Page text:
## Saturday, April 1, 2017

### Beer Run

A man runs

*laps around a circular track with a radius of*

**n***miles. He says he will drink*

**t***quarts of beer for every mile he runs. How many quarts will he drink? Click below for the answer.*

**s**He will only need one quart, no matter how far he runs. If the radius of the track is

*miles, then the circumference is 2*pi*t miles. The man will run***t***laps, so the total distance is 2*pi*n*t miles. If he drinks***n***quarts per mile, then the total amount of beer is 2*pi*n*t*s, which equals one quart!***s**## Saturday, March 25, 2017

### 10-digit Number

Find a 10-digit number where the first digit is how many 0's there are in the number, the second digit is how many 1's in the number, the third digit is how many 2's, and so on, until the tenth digit which is how many 9's there are in the number.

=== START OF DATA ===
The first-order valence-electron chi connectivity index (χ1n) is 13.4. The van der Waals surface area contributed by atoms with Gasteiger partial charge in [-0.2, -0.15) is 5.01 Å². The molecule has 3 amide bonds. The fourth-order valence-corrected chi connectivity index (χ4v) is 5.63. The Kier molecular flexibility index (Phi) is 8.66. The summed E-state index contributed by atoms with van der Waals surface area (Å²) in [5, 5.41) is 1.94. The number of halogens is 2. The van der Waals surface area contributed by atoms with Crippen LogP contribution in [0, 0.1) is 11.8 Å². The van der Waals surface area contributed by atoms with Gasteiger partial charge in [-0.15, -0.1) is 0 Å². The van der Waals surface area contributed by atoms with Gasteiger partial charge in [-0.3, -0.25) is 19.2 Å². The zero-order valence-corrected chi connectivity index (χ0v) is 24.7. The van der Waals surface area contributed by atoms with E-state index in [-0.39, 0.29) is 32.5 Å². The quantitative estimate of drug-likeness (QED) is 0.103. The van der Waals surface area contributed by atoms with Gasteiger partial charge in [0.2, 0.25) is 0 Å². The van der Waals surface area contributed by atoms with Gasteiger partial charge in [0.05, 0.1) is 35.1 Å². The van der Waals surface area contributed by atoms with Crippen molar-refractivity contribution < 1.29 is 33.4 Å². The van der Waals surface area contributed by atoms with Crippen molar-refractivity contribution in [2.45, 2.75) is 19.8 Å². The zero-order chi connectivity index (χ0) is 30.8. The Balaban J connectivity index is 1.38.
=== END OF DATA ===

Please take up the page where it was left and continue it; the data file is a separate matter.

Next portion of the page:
Click below to see the answer.

As a programmer, I'm often tempted to try to use a brute force approach to find the answers to number puzzles. That often works, but when brute force involves looping through all 10-digit numbers, you should probably look for a more elegant approach.

Let's see if we can construct the solution using logic instead. We can't have 0 zeroes, because then we would have to put 0 in the zeroes digit, and it would immediately be wrong. I'll start with a 9 in the zeros digit and the rest zeros, then make corrections until we hit on a solution.

90000 00000

Now we have a 9, so there should also be a 1 in the 9 column.

90000 00001

But now there aren't 9 zeroes, there are only 8. There's also a 1, which means we have to change the first and second digits.

81000 00001